clearly evident that none of the experiments to date allow
positive proof of either mechanism. However, the experiments
which have just been described strongly indicate that pure gas
phase reactions control the practical ignition of composite
propellant ignition. An obvious conclusion, therefore, is
that any further experiments which only measure the ignition
delay's dependence on gross environmental changes, are limited
in value. The reason is that such experiments lack the
resolution necessary for ignition mechanism determination.
Consequently, experiments which measure or detect events during

100

the ignition process itself, are needed if the ignition


mechanism question is to be resolved. Alternatively, subtle,
comparative experiments are required, providing the results
can be positively interpreted.
An example of the former type of experiment is
simultaneous monitoring in time of the light emission and
surface temperature of a propellant sample exposed to a hot,
reactive environment. A knowledge of the relative times at
which sharp changes occur in these quantities would give
valuable insight into the nature of the ignition process of
the propellant. If light emission is detected before, or at
the start of, a rapid climb in the propellant surface
temperature, it must be concluded that it is the start and
development of a gas phase ignition which controls the
propellant ignition. On the other hand, if the surface
temperature exhibits a sharp runaway before any light emission
is detected in the gas phase, then it must be concluded that
a heterogeneous, exothermic reaction at the propellant surface
is important in the ignition event. Such evidence would
strongly indicate the dominance of surface reactions in the
ignition of solid propellants exposed to highly oxidative
gases.
Another attack on the problem of the composite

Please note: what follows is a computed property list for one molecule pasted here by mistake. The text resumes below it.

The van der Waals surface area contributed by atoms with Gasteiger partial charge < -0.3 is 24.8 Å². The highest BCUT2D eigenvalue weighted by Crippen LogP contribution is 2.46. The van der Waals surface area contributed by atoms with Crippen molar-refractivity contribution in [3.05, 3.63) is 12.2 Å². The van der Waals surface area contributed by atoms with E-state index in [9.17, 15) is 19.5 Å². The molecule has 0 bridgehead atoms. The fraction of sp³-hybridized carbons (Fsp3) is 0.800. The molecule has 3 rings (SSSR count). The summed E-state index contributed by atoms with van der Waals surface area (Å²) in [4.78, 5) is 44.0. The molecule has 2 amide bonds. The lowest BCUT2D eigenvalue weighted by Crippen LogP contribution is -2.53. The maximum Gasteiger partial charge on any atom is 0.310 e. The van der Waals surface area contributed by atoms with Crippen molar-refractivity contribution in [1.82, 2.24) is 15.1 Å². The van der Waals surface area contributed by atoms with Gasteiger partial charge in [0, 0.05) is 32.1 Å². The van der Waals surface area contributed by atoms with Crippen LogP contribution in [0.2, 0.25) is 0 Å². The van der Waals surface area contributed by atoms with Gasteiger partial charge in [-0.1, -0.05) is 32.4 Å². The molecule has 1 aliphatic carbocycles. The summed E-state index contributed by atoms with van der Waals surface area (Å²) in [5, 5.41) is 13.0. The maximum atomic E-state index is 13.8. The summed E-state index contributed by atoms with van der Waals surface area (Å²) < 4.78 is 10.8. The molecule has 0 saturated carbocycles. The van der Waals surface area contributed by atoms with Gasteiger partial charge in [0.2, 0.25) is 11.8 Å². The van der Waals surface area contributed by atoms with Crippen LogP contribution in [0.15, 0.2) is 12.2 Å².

propellant ignition mechanism requires a theoretical description
of both gas phase and surface reactions occurring in the presence
of a gas flow over a propellant sample. The results of these
theories could be compared to the experimental results
described earlier.
Finally, a theoretical description of gas phase
ignition of vapors issuing from a propellant sample heated
in an arc-image furnace would be valuable. This theory would
indicate the conditions under which a propellant sample heated
in this manner could ignite well away from the surface.
Agreement of this theory, with further arc-image furnace
propellant ignition studies in which the sample is irradiated
up through the ignition delay, would provide significant
discrimination between the gas phase or surface reaction
ignition mechanisms.

101

REFERENCES FOR PART I


1.1

Van't Hoff, Etudes de Dynamique Chimique, 161,


Amsterdam, 1844

1.2

Quoted after Jouget, Mechaniqu des Explosifs, 141,


Paris, 1937. See also: TAFFANEL, Comptes Rendes,
156. 1544 (1913); 157, 469, 595, 714 (1913).

1.3

N. N. Semenov, Z. physik. Chem., 48, 571 (1928)

1.4

P. H. Thomas; Proc. Roy. Soc, A262, 192 (1961)

1.5

P. W. M, Jacobs and A. R. Tariq Kureisky, Ninth